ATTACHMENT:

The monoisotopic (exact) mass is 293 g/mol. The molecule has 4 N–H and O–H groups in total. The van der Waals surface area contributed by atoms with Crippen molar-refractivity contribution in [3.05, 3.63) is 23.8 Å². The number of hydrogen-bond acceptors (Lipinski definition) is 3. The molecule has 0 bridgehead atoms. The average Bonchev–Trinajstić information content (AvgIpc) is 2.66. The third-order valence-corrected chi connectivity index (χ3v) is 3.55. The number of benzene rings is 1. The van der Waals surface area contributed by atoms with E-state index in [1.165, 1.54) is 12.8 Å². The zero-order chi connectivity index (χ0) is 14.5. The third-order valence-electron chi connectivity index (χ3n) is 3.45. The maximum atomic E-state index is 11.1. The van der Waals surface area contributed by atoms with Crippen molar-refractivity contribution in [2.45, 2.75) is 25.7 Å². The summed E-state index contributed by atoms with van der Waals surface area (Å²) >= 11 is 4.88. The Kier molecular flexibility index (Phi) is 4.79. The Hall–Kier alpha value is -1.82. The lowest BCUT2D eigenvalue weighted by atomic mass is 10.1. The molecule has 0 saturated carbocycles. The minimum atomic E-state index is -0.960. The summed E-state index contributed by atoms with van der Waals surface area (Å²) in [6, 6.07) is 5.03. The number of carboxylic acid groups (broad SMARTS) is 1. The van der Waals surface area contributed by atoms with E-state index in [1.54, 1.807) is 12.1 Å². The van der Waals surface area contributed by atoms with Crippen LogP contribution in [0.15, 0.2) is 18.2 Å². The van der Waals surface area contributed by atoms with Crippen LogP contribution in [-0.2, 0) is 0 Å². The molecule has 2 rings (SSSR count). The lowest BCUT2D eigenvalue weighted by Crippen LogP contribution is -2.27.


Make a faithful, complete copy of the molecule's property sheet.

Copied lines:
The monoisotopic (exact) mass is 293 g/mol. The molecule has 4 N–H and O–H groups in total. The van der Waals surface area contributed by atoms with Crippen molar-refractivity contribution in [3.05, 3.63) is 23.8 Å². The number of hydrogen-bond acceptors (Lipinski definition) is 3. The molecule has 0 bridgehead atoms. The average Bonchev–Trinajstić information content (AvgIpc) is 2.66. The third-order valence-corrected chi connectivity index (χ3v) is 3.55. The number of benzene rings is 1. The van der Waals surface area contributed by atoms with E-state index in [1.165, 1.54) is 12.8 Å². The zero-order chi connectivity index (χ0) is 14.5. The third-order valence-electron chi connectivity index (χ3n) is 3.45. The maximum atomic E-state index is 11.1. The van der Waals surface area contributed by atoms with Crippen molar-refractivity contribution in [2.45, 2.75) is 25.7 Å². The summed E-state index contributed by atoms with van der Waals surface area (Å²) >= 11 is 4.88. The Kier molecular flexibility index (Phi) is 4.79. The Hall–Kier alpha value is -1.82. The lowest BCUT2D eigenvalue weighted by atomic mass is 10.1. The molecule has 0 saturated carbocycles. The minimum atomic E-state index is -0.960. The summed E-state index contributed by atoms with van der Waals surface area (Å²) in [6, 6.07) is 5.03. The number of carboxylic acid groups (broad SMARTS) is 1. The van der Waals surface area contributed by atoms with E-state index in [1.54, 1.807) is 12.1 Å². The van der Waals surface area contributed by atoms with Crippen LogP contribution in [0.15, 0.2) is 18.2 Å². The van der Waals surface area contributed by atoms with Crippen LogP contribution in [-0.2, 0) is 0 Å². The molecule has 2 rings (SSSR count). The lowest BCUT2D eigenvalue weighted by Crippen LogP contribution is -2.27.